Is your organisation safe for newcomers?

Entering an organisation can be challenging. You are learning their ways, building relationships, whilst also trying to connect your skills with the new role.

There is often a settling-in period, where you are learning the ropes, being on-boarded, and meeting the extended team. 

Whilst you may bring a wealth of knowledge and experience with you, many people experience a dip in their self-confidence, as they navigate the many unknowns of their new role.

There are a few things that leaders and the people within the organisation can do to ensure a smooth transition for new team members. Timothy R. Clark’s research in the Four Levels of Psychological Safety is a great framework that can be used to support this.

  1. Inclusion Safety

This includes being accepted into the team. This means the team opens itself and invites the person to cross the threshold. Inclusion is automatic. 

Unless harm towards others is shown, the person is not excluded.

Despite saying this, there are some who will judge the new team member, expect them to prove their worth, or hold back from interacting or sharing resources until they have “sussed them out”. This is often due to their own insecurities, ego or trust issues.

Inclusion doesn’t mean that you need to be someone’s best buddy. It means you need to give your fellow human the opportunity to cross the threshold, enter the team and begin to build connections and learn about the mahi.

  1. Learner Safety

Being safe to engage in learning the ropes, asking questions and making mistakes is part of learner safety.

No one can be expected to know everything all at once, especially someone new to an organisation. Learners who feel safe will often operate at the outer edge of their expertise to fully embrace more complex tasks.

On the contrary, when they are chastised, growled or excluded for making an error, this can cause the person to withdraw, take fewer risks and actually make more mistakes, often simple ones, due to their fear of making one.

  1. Contributor Safety

Once the new team member feels like they belong, are able to acknowledge what they don’t yet know and learn from their mistakes, and have also demonstrated they can be fully active team members, they then become ready to contribute. 

Contributor Safety is underpinned by the support of the team, who recognises the newcomer’s skills and is open to seeking or listening to their offerings. Just as the new team member invests skill and effort, the team offers support and guidance.

This can sometimes go awry on two levels. When the new team member goes straight into contributor level, without having built relational rapport, or learner safety. This can sometimes come across as a “know-it-all”, or disrespectful towards the whakapapa of the organisational journey to date. Alternatively, the other team members or leader, denies contributor safety due to their own need to maintain the status quo, their ego, or a need to maintain control.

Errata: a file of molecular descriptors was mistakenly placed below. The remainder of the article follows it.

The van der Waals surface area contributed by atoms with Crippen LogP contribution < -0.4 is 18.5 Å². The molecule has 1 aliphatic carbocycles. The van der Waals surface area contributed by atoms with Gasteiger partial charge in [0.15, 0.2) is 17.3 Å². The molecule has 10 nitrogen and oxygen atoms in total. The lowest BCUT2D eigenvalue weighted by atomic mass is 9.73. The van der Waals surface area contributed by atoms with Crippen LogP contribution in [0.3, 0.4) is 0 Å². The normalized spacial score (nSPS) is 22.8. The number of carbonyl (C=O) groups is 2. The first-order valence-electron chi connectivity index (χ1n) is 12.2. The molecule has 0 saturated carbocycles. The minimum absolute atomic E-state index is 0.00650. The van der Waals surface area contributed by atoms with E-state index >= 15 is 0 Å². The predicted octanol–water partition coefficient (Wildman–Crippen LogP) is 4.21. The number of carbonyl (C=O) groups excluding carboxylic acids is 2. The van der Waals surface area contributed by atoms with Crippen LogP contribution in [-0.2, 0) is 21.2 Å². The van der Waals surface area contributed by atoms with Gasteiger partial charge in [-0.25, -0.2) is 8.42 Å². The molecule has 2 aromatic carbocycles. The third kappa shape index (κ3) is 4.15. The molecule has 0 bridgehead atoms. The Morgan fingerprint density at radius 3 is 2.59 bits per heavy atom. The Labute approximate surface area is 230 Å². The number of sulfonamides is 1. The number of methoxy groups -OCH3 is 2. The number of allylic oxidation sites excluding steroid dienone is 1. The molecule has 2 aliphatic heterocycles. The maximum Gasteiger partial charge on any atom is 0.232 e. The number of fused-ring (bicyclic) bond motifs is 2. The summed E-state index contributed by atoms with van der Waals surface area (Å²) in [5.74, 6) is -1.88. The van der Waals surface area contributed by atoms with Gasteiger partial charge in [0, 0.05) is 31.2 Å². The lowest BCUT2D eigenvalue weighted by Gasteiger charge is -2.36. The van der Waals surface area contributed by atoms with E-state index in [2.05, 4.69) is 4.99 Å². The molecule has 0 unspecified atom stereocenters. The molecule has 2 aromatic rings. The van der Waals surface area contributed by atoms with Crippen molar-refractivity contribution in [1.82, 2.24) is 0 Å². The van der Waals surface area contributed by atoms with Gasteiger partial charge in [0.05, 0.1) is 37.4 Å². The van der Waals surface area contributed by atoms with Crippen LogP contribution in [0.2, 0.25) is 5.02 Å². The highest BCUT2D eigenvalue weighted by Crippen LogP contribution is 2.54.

1. Challenger Safety

This level of safety allows team members to challenge the status quo. If a team member has the trust of others through solid relationships, shows their vulnerability to learn, and actively contributes to the organisation (not their own self-promotion), there is a solid foundation for challenging conversations. 

They are able to respectfully, based on their knowledge of the organisation and its future, table ideas and alternatives in a manner that shows their genuine passion for everyone’s success. In order for challenges to be tabled and received, guidelines for how this is done need to be clear. If a person is challenging in a way that is a personal attack or challenges a person’s mana, then having clear guidelines around this helps ensure people are in a safe space to be able to challenge without it getting personal.

So if you are someone new to an organisation, where are you sitting: Inclusion, Learner, Safety or Challenger Safety? What’s worked well to date? What would you tweak?

If you are a leader, how are you supporting your new team member to move through the safety levels to become a fully accepted and contributing part of your team?

Need a speaker?

There are plenty of speakers to choose from. I am not the norm. You won’t be bored to tears by the same ole’ approach and dribble. How about bringing Mary-Anne for the conference or all-staff day.

Give me a stage and I’ll own it. Give me a room and I’ll energise it. Give me your people and I’ll inform and inspire them. 

Need virtual delivery – no sweat! I have facilitated virtual full and half-day workshops, virtual keynote speaking at online conferences, and might I say, you still get the Mary-Anne goodness you deserve!

More details here


Leave a comment

Your email address will not be published. Required fields are marked *

Contact Mary-Anne

I want to help you and your organisation.
Tell me what you need, and I’ll be in touch real soon.

Yeah, you're ready to Level-Up your Leadership

Enter your details and we'll be in touch when new dates are announced.